General Walker Hotel

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The General Walker Hotel was a hotel in the mountain retreat of Obersalzberg, Germany. The former Pension Moritz boarding house, boasting opulent accommodations and sweeping views of the Bavarian countryside and Alpine scenery, was opened in 1878 and renamed Platterhof in 1928. After the Nazi seizure of power, it became part of the extended containment area around Hitler's headquarters at the nearby Berghof residence, serving as a guest house and meeting facility of the SS guards. Following World War II, the damaged building was restored as a United States Armed Forces Recreation Center (AFRC), and again renamed after US Army General Walton Walker (1889–1950), killed in action in the Korean War.[1] The complex was demolished in 2000.

History[edit]

On 10 September 1877, the landlady Mauritia Mayer (1833–1897) purchased the former Steinhaus farmstead in Obersalzberg above Berchtesgaden. Receiving financial support by well-off friends like the physician Theodor Weber she had it rebuilt as a boarding house named Pension Moritz, her nickname. Mayer pioneered tourism in the Berchtesgaden area, her lodge quickly became popular with notable guests such as the writer Richard Voss, a longtime friend, the musicians Clara Schumann, Johannes Brahms, and Joseph Joachim, the poets Peter Rosegger and Ludwig Ganghofer, the painters Ludwig Knaus and Franz von Lenbach, or the industrialist Carl von Linde. Upon Mauritia's death, the hotel establishment was continued by her younger sister Antonie, who finally sold it in 1919.

The next year, the pension was leased to the former racing cyclist Bruno Büchner (1871–1943). In 1923 Adolf Hitler first visited Obersalzberg, where Büchner accommodated the Nazi journalist Dietrich Eckart. Again in Summer 1925 Hitler, released from prison in Landsberg, was a boarder at the Pension Moritz; he and his party fellow Max Amann completed the manuscript of Mein Kampf in a small cabin on the premises. Hitler became a regular guest, from 1928 he rented the nearby Haus Wachenfeld chalet which later was rebuilt as the Berghof. Bruno Büchner acquired the Pension Moritz in 1928 and renamed it Platterhof, inspired by Richard Voss' popular novel Zwei Menschen which had been filmed a few years before. However, when Hitler became Reich Chancellor in January 1933 and his legal secretary Martin Bormann gradually had the Obersalzberg resort turned into a restricted area, Büchner ran into difficulties. He experienced losses due to numerous defamatory statements and intrigues, until his hotel was finally closed by SS personnel and the Nazi Party took possession of the Platterhof on 20 June 1936. Büchner received a small compensation and was forced to leave Obersalzberg.

Aerial view of Obersalzberg during the RAF air raid on 25 April 1945, Platterhof on the right

During the next years the entire hotel was renovated and large parts of the complex were torn down. The only exception was the original ground floor of the old pension. A skyline room was added and the bed capacity raised to 200. It became among the most modern and luxurious hotels in Europe, run by the Kraft durch Freude ("Strength Through Joy") organisation. Additionally, as part of the renovations and construction, the Platterhof was connected to other official buildings and retreats used by the Nazis through a series of bunkers and tunnels. Ideally designed to be a national hotel, it served primarily as secluded sanctuary for high-ranking Nazi dignitaries and high-profile guests. Lavish parties and state functions were hosted at the Platterhof, and it was prized for the pristine beauty and protection offered by the towering Alps. By 1943, however, the direction of the war required that the hotel complex be utilized as a military hospital.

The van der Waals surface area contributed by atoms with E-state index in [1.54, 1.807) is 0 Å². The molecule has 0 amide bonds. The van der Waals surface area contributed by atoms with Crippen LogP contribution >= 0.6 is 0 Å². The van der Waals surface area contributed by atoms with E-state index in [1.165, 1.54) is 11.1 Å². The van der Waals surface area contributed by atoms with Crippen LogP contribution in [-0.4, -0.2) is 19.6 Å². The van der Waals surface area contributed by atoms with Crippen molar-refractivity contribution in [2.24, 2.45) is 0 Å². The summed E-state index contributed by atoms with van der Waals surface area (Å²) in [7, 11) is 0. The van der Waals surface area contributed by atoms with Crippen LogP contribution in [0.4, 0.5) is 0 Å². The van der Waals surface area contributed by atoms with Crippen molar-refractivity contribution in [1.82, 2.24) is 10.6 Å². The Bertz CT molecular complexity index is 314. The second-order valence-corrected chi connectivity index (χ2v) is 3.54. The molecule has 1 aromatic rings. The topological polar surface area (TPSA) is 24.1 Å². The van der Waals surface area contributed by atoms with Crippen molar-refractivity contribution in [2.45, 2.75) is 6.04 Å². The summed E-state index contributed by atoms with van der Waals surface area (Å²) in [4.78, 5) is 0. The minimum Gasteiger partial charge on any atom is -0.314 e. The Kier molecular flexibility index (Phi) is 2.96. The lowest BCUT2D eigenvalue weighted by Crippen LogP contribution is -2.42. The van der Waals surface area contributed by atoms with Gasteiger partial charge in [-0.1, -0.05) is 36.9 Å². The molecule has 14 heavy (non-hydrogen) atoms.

Postwar[edit]

Following the Obersalzberg air raid by a RAF Lancaster command on 25 April 1945, the heavily damaged Platterhof stood vacant and crumbling for a number of years. The US Army rebuilt the hotel in 1952 and together with the neighbouring former studio of Minister Albert Speer (Evergreen Lodge) designated it an Armed Forces Recreation Center. Many original fixtures, furnishings and design pieces taken from the Platterhof, and other notable Nazi buildings in the area were used in the reconstruction and the hotel, now renamed after General Walker, was again restored to its status as one of Europe's grandest hotels.

The General Walker Hotel remained in operation until the withdrawal of the US forces and the return of the property to the State of Bavaria in 1996. The US military had come to the decision to close and consolidate all of the AFRC hotels in southern Germany into one central facility in Garmisch-Partenkirchen, the Edelweiss Lodge and Resort, opened in 2004. The Bavarian state government resumed old plans to have a luxury hotel erected at Obersalzberg. Prior to the General Walker hotel's final destruction in 2000, many of the historical and highly valuable furnishings and fixtures were plundered from the abandoned building.

Today only small remnants of the hotel complex are still visible, such as a low-rise annex built in 1940/41 according to plans by Hermann Giesler, terraces and open staircases designed by Roderich Fick, as well as a section of wall from the skyline room. The original site of the hotel has been turned into a parking lot of the Dokumentation Obersalzberg museum.

References[edit]

  1. ^ Arthur H. Mitchell, Hitler's Mountain: The Führer, Obersalzberg and the American Occupation of Berchtesgaden (McFarland & Company, 2007), ISBN 978-0786424580, pp. 18, 44, 159. Excerpts available at Google Books.

External links[edit]

Coordinates: 47°37′50″N 13°02′29″E / 47.6305°N 13.0413°E / 47.6305; 13.0413